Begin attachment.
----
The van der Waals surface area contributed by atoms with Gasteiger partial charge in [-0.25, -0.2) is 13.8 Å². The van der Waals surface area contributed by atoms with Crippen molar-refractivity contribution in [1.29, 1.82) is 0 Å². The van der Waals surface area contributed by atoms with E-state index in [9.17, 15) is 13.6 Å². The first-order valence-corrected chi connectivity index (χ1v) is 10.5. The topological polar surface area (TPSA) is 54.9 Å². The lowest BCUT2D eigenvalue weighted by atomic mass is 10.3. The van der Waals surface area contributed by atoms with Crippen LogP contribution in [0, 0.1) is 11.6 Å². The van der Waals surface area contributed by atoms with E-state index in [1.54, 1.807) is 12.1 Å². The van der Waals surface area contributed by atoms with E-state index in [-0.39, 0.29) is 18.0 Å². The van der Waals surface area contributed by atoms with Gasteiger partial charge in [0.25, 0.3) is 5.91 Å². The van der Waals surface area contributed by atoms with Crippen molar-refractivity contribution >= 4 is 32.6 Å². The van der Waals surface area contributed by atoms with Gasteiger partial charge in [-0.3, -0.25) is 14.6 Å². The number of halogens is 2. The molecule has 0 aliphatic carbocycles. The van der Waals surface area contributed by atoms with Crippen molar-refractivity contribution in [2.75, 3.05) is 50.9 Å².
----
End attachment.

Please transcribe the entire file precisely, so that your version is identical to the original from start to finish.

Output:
The van der Waals surface area contributed by atoms with Gasteiger partial charge in [-0.25, -0.2) is 13.8 Å². The van der Waals surface area contributed by atoms with Crippen molar-refractivity contribution in [1.29, 1.82) is 0 Å². The van der Waals surface area contributed by atoms with E-state index in [9.17, 15) is 13.6 Å². The first-order valence-corrected chi connectivity index (χ1v) is 10.5. The topological polar surface area (TPSA) is 54.9 Å². The lowest BCUT2D eigenvalue weighted by atomic mass is 10.3. The van der Waals surface area contributed by atoms with Crippen LogP contribution in [0, 0.1) is 11.6 Å². The van der Waals surface area contributed by atoms with E-state index in [1.54, 1.807) is 12.1 Å². The van der Waals surface area contributed by atoms with E-state index in [-0.39, 0.29) is 18.0 Å². The van der Waals surface area contributed by atoms with Gasteiger partial charge in [0.25, 0.3) is 5.91 Å². The van der Waals surface area contributed by atoms with Crippen molar-refractivity contribution >= 4 is 32.6 Å². The van der Waals surface area contributed by atoms with Gasteiger partial charge in [-0.3, -0.25) is 14.6 Å². The number of halogens is 2. The molecule has 0 aliphatic carbocycles. The van der Waals surface area contributed by atoms with Crippen molar-refractivity contribution in [2.75, 3.05) is 50.9 Å².